How to Install Fail2Ban on Ubuntu 18.04

r00t May 24, 2018

Install Fail2Ban on Ubuntu 18.04

In this tutorial we will show you how to install Fail2Ban on Ubuntu 18.04. We will also install and configure its prerequisites. Fail2Ban is a free and open source intrusion prevention software tool written in the Python programming language which can be used to protect servers from various kinds of attacks. Fail2Ban works by continuously monitoring various log files (Apache, SSH) and conducting scripts according to them. Mostly it is used to block IP addresses which are trying to breach the system’s safety. It can be used to block any IP address which is attempting to make lots of illegitimate login attempts. Fail2Ban is put up to block malicious IP address within a time limit defined by administrator. Fail2Ban can be configured to send email notifications when someone’s attacking your server. The main purpose of Fail2ban is to scans log files for a variety of services, such as SSH, FTP, SMTP, Apache and obstruct the IP address which makes too many password failures.

I recommend to use a minimal Ubuntu server setup as a basis for the tutorial, that can be a virtual or a root server image with an Ubuntu 18.04 LTS minimal install from a web hosting company or you use our minimal server tutorial to install a server from scratch.

Install Fail2Ban on Ubuntu 18.04

Step 1. First, ensure your system and apt package lists are fully up-to-date by running the following:

apt-get update -y
apt-get upgrade -y

Step 2. Installing Fail2ban on Ubuntu 18.04

By default Fail2ban is available in Ubuntu 18.04 default package repository. So you can easily install it by just running the following command:

sudo apt-get install fail2ban sendmail

Step 3. Configure Fail2Ban.

Let’s make some changes that fit our server as it stands right now:

nano /etc/fail2ban/jail.local

Add the following lines:

##To block failed login attempts use the below jail.
[apache]
enabled = true
port = http,https
filter = apache-auth
logpath = /var/log/apache2/*error.log
maxretry = 3
bantime = 600
ignoreip = 192.168.0.666
 
##To block the remote host that is trying to request suspicious URLs, use the below jail.
[apache-overflows]
enabled = true
port = http,https
filter = apache-overflows
logpath = /var/log/apache2/*error.log
maxretry = 3
bantime = 600
ignoreip = 192.168.0.666
 
##To block the remote host that is trying to search for scripts on the website to execute, use the below jail.
[apache-noscript]
enabled = true
port = http,https
filter = apache-noscript
logpath = /var/log/apache2/*error.log
maxretry = 3
bantime = 600
ignoreip = 192.168.0.666
 
##To block the remote host that is trying to request malicious bot, use below jail.
[apache-badbots]
enabled = true
port = http,https
filter = apache-badbots
logpath = /var/log/apache2/*error.log
maxretry = 3
bantime = 600
ignoreip = 192.168.0.666
 
##To stop DOS attack from remote host.
[http-get-dos]
enabled = true
port = http,https
filter = http-get-dos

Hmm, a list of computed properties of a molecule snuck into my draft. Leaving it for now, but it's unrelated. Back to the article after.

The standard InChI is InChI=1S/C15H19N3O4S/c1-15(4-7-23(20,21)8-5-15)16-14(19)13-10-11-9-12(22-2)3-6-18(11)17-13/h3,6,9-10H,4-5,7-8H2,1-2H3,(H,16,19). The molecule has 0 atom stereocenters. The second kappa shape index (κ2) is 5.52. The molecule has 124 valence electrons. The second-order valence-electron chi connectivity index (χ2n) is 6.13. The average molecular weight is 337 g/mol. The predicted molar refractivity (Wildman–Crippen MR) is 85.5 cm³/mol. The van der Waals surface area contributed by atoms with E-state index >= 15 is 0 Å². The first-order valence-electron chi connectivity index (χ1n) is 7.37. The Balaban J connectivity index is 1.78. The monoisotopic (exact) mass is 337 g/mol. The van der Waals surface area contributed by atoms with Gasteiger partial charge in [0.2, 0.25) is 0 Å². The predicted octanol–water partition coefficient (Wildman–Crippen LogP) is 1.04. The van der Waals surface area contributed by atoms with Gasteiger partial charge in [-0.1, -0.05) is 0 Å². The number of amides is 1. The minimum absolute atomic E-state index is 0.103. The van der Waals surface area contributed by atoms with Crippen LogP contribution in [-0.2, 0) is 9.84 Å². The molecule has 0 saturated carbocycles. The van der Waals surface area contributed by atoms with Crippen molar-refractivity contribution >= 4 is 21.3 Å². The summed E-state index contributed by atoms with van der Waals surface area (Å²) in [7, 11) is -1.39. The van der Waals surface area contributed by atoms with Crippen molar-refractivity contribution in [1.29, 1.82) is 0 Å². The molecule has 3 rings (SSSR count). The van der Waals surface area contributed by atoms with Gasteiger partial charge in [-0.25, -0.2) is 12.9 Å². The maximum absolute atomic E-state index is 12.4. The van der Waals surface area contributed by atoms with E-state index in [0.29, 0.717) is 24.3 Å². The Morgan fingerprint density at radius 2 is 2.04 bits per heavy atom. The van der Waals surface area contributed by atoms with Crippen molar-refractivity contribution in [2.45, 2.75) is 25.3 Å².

logpath = /var/log/apache*/access.log
maxretry = 400
findtime = 400
bantime = 200
ignoreip = 192.168.0.666
action = iptables[name=HTTP, port=http, protocol=tcp]
 
##To block the failed login attempts on the SSH server, use the below jail.
[ssh]
enabled = true
port = ssh
filter = sshd
logpath = /var/log/auth.log
maxretry = 3
bantime = 600
ignoreip = 192.168.15.189

We are using sendemail for our scripts so we will also use it for fail2ban. We will need to make a configuration file that tells fail2ban how to make use of it though:

nano /etc/fail2ban/action.d/sendemail-whois-lines.conf

Add the following lines:

[Definition]
actionstart =  /usr/bin/sendemail -f <sender> -t <dest> -s <smtp> -xu <sender> -xp <password> -u "[Fail2Ban] <servername> <name>: started" -m "The jail <name> has been started successfully.\n\nFail2Ban"
actionstop =  /usr/bin/sendemail -f <sender> -t <dest> -s <smtp> -xu <sender> -xp <password> -u "[Fail2Ban] <servername> <name>: stopped" -m "The jail <name> has been stopped.\n\nFail2Ban"
actioncheck =
actionban =  /usr/bin/sendemail -f <sender> -t <dest> -s <smtp> -xu <sender> -xp <password> -u "[Fail2Ban] <servername> <name>: banned <ip>" -m "The IP <ip> has just been banned by Fail2Ban after <failures> attempts against <name>.\n\nHere is more information about <ip>:\n `/usr/bin/whois <ip>`\n\n Lines containing IP:<ip> in <logpath>\n`/bin/grep '\<<ip>\>' <logpath>`\n\n\n\nFail2Ban"
actionunban =

[Init]
## Amended to be the same as the SMTP user
sender = fail2ban@myvpsource.com
## SMTP password for user
#password = XXXXXXX
## SMTP server - use port 587 for Google rather than 25 (times out too often) or 465 (crashes sendemail)
#smtp = smtp.googlemail.com:587
smtp = srv-mail

## Name for this server - handy when there are lots of servers sending emails to the destemail
servername = srv-ubuntu

Save the file and restart the fail2ban service:

systemctl restart fail2ban

Congratulation’s! You have successfully install and configured Fail2Ban on your Ubuntu 18.04 LTS server. Thanks for using this tutorial installing Fail2Ban on Ubuntu 18.04 (Bionic Beaver) system.

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